In recent years, we watched torch-bearing marchers in Charlottesville, Virginia chant “Jews will not replace us.” Then, we witnessed the massacre at the Tree of Life Synagogue in Pittsburgh, the Chabad synagogue in Poway, California and the kosher supermarket in Jersey City, New Jersey.
American Jews were already on edge by mid-May of this year, when Hamas and Palestinian Islamic Jihad, Iran-backed terrorist groups dedicated to another Jewish genocide, fired more than 4,300 rockets at Israel in the span of 11 days. The Jewish state’s defensive response spawned a whole new wave of anti-Semitism.
A group of progressive elected officials, including Alexandria Ocasio-Cortez, Ilhan Omar and Rashida Tlaib, recklessly inflamed anti-Jewish sentiment from the floor of the House of Representatives and on social media—so much so that some dubbed them the “Hamas Caucus,” including myself.
Hundreds of attacks on Jews and incidents of vandalism at synagogues have been reported in New York, New Jersey, California, Arizona, Wisconsin, Illinois, Michigan, South Carolina and Florida. On Twitter, more than 17,000 tweets were detected using a version of the phrase “Hitler was right” between May 7 and May 14. Altogether in 2020 and so far in 2021, the Anti-Defamation League reported 7,528 incidents of extremism or anti-Semitism in the United States.
I spoke to my parents about this explosion of anti-Semitism. My dad reflected, “We expected anti-Semitism in the Soviet Union. But in America? I can’t believe it.” My mom’s response was haunting: “This is just the beginning.”
What has been even more dispiriting is the fact that 40 years since we arrived in the land of the free, my kids have now experienced anti-Semitism themselves—the woke kind. In the name of so-called “white privilege,” they’ve been ostracized by some of their peers for publicly expressing Jewish pride and support of Israel.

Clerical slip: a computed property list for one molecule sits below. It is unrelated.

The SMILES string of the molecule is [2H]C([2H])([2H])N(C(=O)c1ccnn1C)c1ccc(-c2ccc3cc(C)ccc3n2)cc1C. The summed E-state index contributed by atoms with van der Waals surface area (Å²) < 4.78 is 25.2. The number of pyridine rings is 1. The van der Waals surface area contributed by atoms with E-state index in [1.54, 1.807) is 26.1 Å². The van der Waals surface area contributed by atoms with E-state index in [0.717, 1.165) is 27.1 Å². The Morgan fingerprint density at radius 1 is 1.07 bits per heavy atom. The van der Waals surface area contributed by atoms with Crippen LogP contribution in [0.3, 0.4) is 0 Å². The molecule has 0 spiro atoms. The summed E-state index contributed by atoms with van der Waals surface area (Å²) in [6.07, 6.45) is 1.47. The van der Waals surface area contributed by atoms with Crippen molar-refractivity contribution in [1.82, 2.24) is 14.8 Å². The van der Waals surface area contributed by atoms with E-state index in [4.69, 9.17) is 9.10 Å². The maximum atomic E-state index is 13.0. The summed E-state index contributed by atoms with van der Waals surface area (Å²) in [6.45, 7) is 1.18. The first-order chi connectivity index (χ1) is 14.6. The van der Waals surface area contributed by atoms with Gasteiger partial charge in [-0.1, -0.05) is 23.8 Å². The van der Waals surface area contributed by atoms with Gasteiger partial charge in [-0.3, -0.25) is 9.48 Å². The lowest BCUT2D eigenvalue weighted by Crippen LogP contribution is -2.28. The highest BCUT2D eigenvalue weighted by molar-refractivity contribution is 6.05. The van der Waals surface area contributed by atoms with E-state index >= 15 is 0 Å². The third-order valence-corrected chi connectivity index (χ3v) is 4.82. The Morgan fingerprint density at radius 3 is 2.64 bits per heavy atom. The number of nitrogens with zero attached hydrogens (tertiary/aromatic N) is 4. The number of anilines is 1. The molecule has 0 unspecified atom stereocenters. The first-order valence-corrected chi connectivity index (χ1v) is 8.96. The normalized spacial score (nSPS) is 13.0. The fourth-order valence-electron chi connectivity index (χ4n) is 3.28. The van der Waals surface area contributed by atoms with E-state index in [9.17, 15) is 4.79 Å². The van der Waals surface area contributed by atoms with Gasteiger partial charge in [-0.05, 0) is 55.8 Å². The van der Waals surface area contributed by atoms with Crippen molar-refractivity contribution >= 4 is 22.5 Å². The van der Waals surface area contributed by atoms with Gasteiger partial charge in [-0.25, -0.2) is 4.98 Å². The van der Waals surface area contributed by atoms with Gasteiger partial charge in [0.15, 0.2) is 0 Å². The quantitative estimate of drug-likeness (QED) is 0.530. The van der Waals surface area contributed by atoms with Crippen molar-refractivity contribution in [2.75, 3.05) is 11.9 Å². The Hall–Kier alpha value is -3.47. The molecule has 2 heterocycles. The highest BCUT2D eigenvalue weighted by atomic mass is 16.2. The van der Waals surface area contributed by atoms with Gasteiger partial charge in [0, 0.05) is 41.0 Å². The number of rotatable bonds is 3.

Their gradual recognition that, by virtue of being born to Jewish parents, they are now a target for baseless but, sadly, ancient hatred has been hurtful for me and my wife, a granddaughter of Holocaust victims herself.
In his 1790 letter to the Hebrew Congregation of Newport, Rhode Island, George Washington laid out America’s core tenet of religious tolerance: “May the children of the stock of Abraham who dwell in this land continue to merit and enjoy the good will of the other inhabitants—while everyone shall sit in safety under his own vine and fig tree and there shall be none to make him afraid.”
The last few weeks must become a unifying clarion call for all Americans—Jews and non-Jews alike—to keep anti-Semitism incompatible with the American way of life. Each of us has the responsibility to ensure that the nation Washington envisioned, and those like the Khodorkovskys continue to yearn for, “gives to bigotry no sanction, to persecution no assistance.” The next generation of Americans deserves no less.
Caption: The Khodorkovsky family, just before they left the Soviet Union for the United States in 1981.